in Spain, footballers on strike

The first division players had deserted the stadium lawn this weekend to denounce their working conditions. They demand the establishment of a minimum wage.

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Spanish goalkeeper Ainhoa ​​Tirapu, Ottawa, Canada, June 17, 2015. Andre Ringuette / AFP

"We must look for a better future for women's football", pleaded end of October with the daily newspaper El Pais the Spanish international Ainhoa ​​Tirapu. As 93% of the 188 players of the 16 clubs of the Iberian Premier League ("Primera Division"), the goalkeeper of the Althletic Bilbao had voted in favor of an unlimited strike. So, last weekend, none of the eight meetings of the 9e Primera day was not contested.

The unions and clubs of the League have agreed Monday, November 18, resume their negotiations. These, which last for more than a year, block on the financial aspect. The women footballers are asking for a minimum wage of 16,000 euros a year, with part-time contracts at least three quarters-time (which would amount to a minimum wage of 12,000 euros per year).

The clubs, until now, offered half-time contracts, offering only annual salaries at 8,000 euros. The more modest teams can not afford to meet the demands of the players, said the Association of Women's Football Clubs (ACFF). A position that the ACFF could review to believe, Monday, the union of Spanish footballers ("Asociacion de futbolistas españoles", AFE).

"Not just a question of money"

"We had to take more radical measures, but the negotiations were not enough (…). We can no longer be inactive and not fight for our rights, argued before the strike, Ainhoa ​​Tirapu. Especially as the context is favorable to women footballers, whose discipline enjoys greater visibility in the wake of this summer's World Cup in France.

One of the underlying issues is the professionalisation of the sector. Thus, among the demands of Primera footballers is the implementation of a collective agreement that would regulate their working conditions, with dignified hours, the ability to reconcile work and family life and take vacations. "We are full time footballers. When we dine, when we move, when we go to club events … Some play for many years and have hardly been paid. It's not just a question of money "Ainhoa ​​Tirapu insisted.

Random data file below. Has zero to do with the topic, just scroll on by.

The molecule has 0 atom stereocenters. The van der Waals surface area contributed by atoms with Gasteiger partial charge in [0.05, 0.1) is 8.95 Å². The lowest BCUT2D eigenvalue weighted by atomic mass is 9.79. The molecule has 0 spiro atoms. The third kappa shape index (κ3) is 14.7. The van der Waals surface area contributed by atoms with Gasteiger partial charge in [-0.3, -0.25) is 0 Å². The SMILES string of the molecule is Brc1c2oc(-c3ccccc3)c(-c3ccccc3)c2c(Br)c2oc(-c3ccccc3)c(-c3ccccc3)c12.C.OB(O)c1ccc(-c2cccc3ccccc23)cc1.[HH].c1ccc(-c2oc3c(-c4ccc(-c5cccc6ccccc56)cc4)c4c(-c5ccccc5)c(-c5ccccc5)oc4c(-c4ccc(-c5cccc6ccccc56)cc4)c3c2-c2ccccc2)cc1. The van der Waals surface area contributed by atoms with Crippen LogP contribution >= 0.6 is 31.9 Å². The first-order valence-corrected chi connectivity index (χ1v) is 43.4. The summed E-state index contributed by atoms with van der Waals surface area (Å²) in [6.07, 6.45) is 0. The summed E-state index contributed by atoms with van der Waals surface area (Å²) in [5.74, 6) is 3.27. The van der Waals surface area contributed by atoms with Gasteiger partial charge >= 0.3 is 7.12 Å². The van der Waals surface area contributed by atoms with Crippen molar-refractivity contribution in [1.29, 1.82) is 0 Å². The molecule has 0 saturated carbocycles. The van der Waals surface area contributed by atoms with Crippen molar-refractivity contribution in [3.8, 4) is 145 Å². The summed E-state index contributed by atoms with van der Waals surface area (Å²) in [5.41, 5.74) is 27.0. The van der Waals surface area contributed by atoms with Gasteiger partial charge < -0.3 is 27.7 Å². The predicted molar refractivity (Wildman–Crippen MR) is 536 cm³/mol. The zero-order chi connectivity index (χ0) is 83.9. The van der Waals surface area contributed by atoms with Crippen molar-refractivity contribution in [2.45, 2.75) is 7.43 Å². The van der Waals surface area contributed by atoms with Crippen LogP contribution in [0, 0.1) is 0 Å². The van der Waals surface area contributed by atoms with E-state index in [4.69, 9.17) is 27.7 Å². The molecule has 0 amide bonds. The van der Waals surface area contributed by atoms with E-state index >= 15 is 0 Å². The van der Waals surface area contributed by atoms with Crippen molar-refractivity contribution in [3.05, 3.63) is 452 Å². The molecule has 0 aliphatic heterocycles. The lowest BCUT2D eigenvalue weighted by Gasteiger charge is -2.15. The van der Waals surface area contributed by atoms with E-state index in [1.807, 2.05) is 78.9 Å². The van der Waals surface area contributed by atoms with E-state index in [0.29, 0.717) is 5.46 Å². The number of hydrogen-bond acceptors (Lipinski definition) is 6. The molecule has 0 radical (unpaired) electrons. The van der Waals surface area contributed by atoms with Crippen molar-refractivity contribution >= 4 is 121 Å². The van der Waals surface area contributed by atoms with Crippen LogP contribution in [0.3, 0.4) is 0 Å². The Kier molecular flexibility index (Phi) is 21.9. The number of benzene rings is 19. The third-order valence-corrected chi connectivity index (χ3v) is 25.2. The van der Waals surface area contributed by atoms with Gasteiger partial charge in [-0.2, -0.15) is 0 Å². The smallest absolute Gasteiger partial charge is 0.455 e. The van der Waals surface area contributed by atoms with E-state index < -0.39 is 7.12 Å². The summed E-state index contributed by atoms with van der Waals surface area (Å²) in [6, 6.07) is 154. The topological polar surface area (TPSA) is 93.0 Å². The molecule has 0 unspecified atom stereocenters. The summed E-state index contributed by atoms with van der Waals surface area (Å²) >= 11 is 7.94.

The English League is the European pioneer in this field. The 2018-2019 season was, for the first time, made up of eleven professional teams. And if the beginnings are stammering, this virtuous circle is felt in the stands, where the number of spectators is rising.

In France, no player is "pro" from a legal point of view. The footballers depend on the French Football Federation and not the Professional Football League and sign "federal contracts", which are in fact the same as those of amateurs.

"The well-being of the team"

The questions of consideration and recognition regularly agitate the female midfielder. In 2016, the Nigerians, victorious in the African Cup of Nations, had organized a sit-in in their hotel in the capital Abuja, even threatening not to return the trophy to the Federation if their bonuses were not paid by the authorities. The Super Falcons came to delight their eighth continental title. "This fight is about the well-being of the team. On the way the team has been managed over the years. We are champions. We fought for the nation »BBC striker Asisat Oshoala explained to the BBC.

The 28 players of the United States team, they filed in March a complaint in a court in Los Angeles (California) to denounce the difference in treatment with their male counterparts. "Discrimination affects not only their wages, but also their place of play and frequency, the way they train, the medical treatments and training, and even the way they go to games", explained the New York Times.

In France too, players have mobilized. In February 2018, the Guingampaises had launched a strike movement unprecedented in the history of the championship of France women to denounce the lack of resources and consideration on the part of the club in comparison with the men of En avant Guingamp. And the women describe the hours spent on the bus for a meeting in Marseille, the meals they had to prepare themselves or the field problems for training if they do not have one …

Some countries have already taken steps to reduce the pay gap between women's and men's teams. Since the end of 2017, the two Norwegian selections receive the same salary. This is also the case in New Zealand and, since November 6, in Australia where Socceroos and Matildas now benefit from the same treatment – including business class travel.

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